Assignment: Have the students assess the climate and terrain of their hometown and predict, according to Hippocrates, what diseases they are most likely to suffer from.
Rosenberg, Charles, “Epilogue: Airs, Waters, Places. A Status Report” (This article is 10 pages and very readable. He shows how the ideas in AWP were carried into the 18th and 19th century. He also brings up issues of public health and the role of the doctor in society. This article is less about the Hippocratic text and more about the impact it had on future medicine and how our present concepts of the body and disease interact with it. It is a quick read and may help students understand why these texts are important to understanding our own society and ways of understanding the world.)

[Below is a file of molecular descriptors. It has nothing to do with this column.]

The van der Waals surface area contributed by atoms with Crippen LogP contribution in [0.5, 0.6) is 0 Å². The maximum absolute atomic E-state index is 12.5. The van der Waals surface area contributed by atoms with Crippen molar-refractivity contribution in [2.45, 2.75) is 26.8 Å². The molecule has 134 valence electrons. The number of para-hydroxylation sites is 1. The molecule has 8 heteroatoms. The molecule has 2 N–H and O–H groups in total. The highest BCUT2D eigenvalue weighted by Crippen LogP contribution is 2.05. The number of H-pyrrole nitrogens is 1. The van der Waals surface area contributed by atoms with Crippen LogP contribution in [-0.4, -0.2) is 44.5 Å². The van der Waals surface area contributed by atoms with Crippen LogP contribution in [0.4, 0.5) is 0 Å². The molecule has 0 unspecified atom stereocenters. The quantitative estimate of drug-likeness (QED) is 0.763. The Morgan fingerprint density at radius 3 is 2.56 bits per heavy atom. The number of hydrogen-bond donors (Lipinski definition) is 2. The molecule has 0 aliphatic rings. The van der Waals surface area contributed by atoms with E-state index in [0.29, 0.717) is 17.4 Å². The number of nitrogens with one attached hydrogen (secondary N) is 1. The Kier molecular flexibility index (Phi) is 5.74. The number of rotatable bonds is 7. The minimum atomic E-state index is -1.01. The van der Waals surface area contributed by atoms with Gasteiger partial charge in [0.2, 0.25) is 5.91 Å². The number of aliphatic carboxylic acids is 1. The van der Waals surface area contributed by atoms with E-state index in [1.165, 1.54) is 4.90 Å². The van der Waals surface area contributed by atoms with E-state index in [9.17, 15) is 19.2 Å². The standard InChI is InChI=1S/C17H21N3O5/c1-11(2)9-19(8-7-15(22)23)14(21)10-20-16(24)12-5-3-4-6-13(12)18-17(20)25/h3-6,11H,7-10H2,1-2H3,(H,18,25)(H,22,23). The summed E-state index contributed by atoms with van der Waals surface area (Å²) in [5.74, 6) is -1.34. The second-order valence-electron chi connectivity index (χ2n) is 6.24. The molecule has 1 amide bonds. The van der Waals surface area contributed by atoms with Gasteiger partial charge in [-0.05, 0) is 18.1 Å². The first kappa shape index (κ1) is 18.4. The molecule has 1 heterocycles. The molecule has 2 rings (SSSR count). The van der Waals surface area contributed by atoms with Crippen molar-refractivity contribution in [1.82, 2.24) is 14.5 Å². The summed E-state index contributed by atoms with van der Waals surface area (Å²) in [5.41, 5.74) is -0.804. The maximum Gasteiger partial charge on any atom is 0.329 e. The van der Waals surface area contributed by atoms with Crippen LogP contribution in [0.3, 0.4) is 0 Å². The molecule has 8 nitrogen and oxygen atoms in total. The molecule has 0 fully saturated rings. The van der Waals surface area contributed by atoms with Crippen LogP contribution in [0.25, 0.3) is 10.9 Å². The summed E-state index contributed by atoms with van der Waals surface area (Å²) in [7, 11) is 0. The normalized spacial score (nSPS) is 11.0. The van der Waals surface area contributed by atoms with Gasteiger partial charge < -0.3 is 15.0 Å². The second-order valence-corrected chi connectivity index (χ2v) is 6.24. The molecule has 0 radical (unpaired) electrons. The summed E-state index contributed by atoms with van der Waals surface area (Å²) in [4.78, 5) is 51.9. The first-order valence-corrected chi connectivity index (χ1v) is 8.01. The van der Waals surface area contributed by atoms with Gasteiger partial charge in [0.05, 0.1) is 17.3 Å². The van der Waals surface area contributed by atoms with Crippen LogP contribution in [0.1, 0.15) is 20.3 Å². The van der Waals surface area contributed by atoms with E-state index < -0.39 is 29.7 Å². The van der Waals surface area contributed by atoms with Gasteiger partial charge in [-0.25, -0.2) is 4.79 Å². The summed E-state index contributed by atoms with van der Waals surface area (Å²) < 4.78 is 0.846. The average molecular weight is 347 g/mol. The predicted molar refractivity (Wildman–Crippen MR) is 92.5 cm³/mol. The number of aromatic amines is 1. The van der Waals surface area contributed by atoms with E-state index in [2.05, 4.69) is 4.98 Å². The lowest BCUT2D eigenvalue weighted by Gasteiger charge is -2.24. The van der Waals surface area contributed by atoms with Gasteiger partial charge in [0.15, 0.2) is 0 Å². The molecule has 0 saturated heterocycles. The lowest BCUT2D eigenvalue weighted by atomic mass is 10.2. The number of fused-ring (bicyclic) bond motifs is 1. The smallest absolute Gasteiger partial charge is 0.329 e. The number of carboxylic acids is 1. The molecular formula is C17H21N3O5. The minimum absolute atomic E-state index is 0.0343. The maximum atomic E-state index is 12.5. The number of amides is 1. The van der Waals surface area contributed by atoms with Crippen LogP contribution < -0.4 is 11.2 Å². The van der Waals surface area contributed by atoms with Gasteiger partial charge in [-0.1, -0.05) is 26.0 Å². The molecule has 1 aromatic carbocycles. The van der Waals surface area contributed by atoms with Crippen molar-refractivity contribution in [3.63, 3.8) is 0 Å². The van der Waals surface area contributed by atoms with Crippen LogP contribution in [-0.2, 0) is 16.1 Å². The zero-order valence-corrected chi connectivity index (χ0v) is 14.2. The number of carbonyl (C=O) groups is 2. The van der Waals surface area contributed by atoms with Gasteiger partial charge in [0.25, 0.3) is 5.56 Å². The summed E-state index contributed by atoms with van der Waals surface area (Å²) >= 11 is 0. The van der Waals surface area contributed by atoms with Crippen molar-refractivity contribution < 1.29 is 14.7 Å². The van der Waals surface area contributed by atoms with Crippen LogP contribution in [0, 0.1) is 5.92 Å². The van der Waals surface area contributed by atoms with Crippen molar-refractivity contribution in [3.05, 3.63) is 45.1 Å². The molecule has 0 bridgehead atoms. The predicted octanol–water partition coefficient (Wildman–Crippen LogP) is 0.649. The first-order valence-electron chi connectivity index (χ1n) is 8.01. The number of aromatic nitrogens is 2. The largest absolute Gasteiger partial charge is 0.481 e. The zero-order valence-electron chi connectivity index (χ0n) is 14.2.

Epidemics 1.Section II. 8-9 (This is a very short reading, about one page. It is a good selection of how a change in climate can affect one’s constitution and health.)
Nutton, Vivian, “Patterns of Disease” in Ancient Medicine. (This chapter is 17 pages long. This is not the best copy. I will see if I can remedy that soon. He spends the first three pages discussing demographics, which would be extremely helpful to students at this point. He also acknowledges the difficulties with identifying ancient diseases, but goes on to “sketch an outline of the disease profile in Classical Antiquity” (23). Nutton, then, goes on to discuss the absence of a concept of public health in antiquity. He gives a nice overview of what diseases were the most prevalent in antiquity, reminding the reader that the treatments and the healers could be just as dangerous as the disease. Overall, this chapter is extremely helpful in gaining a big picture of disease and how the concept of disease develops over time.)